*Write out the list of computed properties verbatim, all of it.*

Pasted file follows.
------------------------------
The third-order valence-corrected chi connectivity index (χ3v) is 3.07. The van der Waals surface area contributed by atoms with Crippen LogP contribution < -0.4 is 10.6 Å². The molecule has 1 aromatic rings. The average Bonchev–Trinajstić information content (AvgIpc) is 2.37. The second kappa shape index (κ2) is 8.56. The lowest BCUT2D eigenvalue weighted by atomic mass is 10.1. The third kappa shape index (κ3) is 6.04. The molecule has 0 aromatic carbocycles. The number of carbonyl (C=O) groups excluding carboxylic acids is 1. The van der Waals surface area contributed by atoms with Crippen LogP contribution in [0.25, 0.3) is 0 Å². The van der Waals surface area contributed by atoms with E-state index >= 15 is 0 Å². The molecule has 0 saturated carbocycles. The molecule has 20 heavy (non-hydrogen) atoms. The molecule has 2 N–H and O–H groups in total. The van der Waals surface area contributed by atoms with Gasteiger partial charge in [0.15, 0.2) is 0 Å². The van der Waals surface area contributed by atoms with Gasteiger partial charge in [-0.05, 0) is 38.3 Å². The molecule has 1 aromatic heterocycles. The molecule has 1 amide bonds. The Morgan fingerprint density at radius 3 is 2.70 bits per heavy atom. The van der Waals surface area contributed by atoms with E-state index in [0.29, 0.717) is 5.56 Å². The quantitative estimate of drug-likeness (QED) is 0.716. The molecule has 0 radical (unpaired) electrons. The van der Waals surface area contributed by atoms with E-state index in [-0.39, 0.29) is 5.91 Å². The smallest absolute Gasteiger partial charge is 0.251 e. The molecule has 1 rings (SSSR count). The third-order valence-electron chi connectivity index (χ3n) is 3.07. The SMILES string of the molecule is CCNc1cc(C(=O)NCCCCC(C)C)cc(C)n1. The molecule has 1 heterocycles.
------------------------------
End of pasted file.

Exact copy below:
The third-order valence-corrected chi connectivity index (χ3v) is 3.07. The van der Waals surface area contributed by atoms with Crippen LogP contribution < -0.4 is 10.6 Å². The molecule has 1 aromatic rings. The average Bonchev–Trinajstić information content (AvgIpc) is 2.37. The second kappa shape index (κ2) is 8.56. The lowest BCUT2D eigenvalue weighted by atomic mass is 10.1. The third kappa shape index (κ3) is 6.04. The molecule has 0 aromatic carbocycles. The number of carbonyl (C=O) groups excluding carboxylic acids is 1. The van der Waals surface area contributed by atoms with Crippen LogP contribution in [0.25, 0.3) is 0 Å². The van der Waals surface area contributed by atoms with E-state index >= 15 is 0 Å². The molecule has 0 saturated carbocycles. The molecule has 20 heavy (non-hydrogen) atoms. The molecule has 2 N–H and O–H groups in total. The van der Waals surface area contributed by atoms with Gasteiger partial charge in [0.15, 0.2) is 0 Å². The van der Waals surface area contributed by atoms with Gasteiger partial charge in [-0.05, 0) is 38.3 Å². The molecule has 1 aromatic heterocycles. The molecule has 1 amide bonds. The Morgan fingerprint density at radius 3 is 2.70 bits per heavy atom. The van der Waals surface area contributed by atoms with E-state index in [0.29, 0.717) is 5.56 Å². The quantitative estimate of drug-likeness (QED) is 0.716. The molecule has 0 radical (unpaired) electrons. The van der Waals surface area contributed by atoms with E-state index in [-0.39, 0.29) is 5.91 Å². The smallest absolute Gasteiger partial charge is 0.251 e. The molecule has 1 rings (SSSR count). The third-order valence-electron chi connectivity index (χ3n) is 3.07. The SMILES string of the molecule is CCNc1cc(C(=O)NCCCCC(C)C)cc(C)n1. The molecule has 1 heterocycles.